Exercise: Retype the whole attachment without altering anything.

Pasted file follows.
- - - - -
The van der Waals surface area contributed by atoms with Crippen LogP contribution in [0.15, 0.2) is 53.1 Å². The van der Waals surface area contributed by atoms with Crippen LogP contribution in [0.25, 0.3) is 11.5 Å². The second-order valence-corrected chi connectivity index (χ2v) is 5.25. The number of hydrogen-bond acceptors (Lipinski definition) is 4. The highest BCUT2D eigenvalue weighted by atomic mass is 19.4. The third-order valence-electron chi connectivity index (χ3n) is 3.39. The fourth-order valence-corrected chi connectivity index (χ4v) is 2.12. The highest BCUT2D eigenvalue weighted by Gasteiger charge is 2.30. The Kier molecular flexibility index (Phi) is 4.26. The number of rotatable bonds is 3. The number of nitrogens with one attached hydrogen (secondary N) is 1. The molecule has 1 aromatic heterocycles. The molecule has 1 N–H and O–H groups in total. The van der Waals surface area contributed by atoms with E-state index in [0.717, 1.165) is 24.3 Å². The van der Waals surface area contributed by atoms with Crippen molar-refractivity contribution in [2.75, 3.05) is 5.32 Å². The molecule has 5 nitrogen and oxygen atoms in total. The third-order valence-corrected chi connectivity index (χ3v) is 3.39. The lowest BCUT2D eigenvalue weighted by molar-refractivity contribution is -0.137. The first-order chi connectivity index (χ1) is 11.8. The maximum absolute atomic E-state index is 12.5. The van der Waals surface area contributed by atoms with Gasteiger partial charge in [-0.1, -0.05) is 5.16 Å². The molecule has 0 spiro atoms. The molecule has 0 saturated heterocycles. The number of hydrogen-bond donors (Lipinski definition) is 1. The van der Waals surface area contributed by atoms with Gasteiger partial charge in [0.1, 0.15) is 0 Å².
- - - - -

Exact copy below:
The van der Waals surface area contributed by atoms with Crippen LogP contribution in [0.15, 0.2) is 53.1 Å². The van der Waals surface area contributed by atoms with Crippen LogP contribution in [0.25, 0.3) is 11.5 Å². The second-order valence-corrected chi connectivity index (χ2v) is 5.25. The number of hydrogen-bond acceptors (Lipinski definition) is 4. The highest BCUT2D eigenvalue weighted by atomic mass is 19.4. The third-order valence-electron chi connectivity index (χ3n) is 3.39. The fourth-order valence-corrected chi connectivity index (χ4v) is 2.12. The highest BCUT2D eigenvalue weighted by Gasteiger charge is 2.30. The Kier molecular flexibility index (Phi) is 4.26. The number of rotatable bonds is 3. The number of nitrogens with one attached hydrogen (secondary N) is 1. The molecule has 1 aromatic heterocycles. The molecule has 1 N–H and O–H groups in total. The van der Waals surface area contributed by atoms with E-state index in [0.717, 1.165) is 24.3 Å². The van der Waals surface area contributed by atoms with Crippen molar-refractivity contribution in [2.75, 3.05) is 5.32 Å². The molecule has 5 nitrogen and oxygen atoms in total. The third-order valence-corrected chi connectivity index (χ3v) is 3.39. The lowest BCUT2D eigenvalue weighted by molar-refractivity contribution is -0.137. The first-order chi connectivity index (χ1) is 11.8. The maximum absolute atomic E-state index is 12.5. The van der Waals surface area contributed by atoms with Gasteiger partial charge in [-0.1, -0.05) is 5.16 Å². The molecule has 0 spiro atoms. The molecule has 0 saturated heterocycles. The number of hydrogen-bond donors (Lipinski definition) is 1. The van der Waals surface area contributed by atoms with Gasteiger partial charge in [0.1, 0.15) is 0 Å².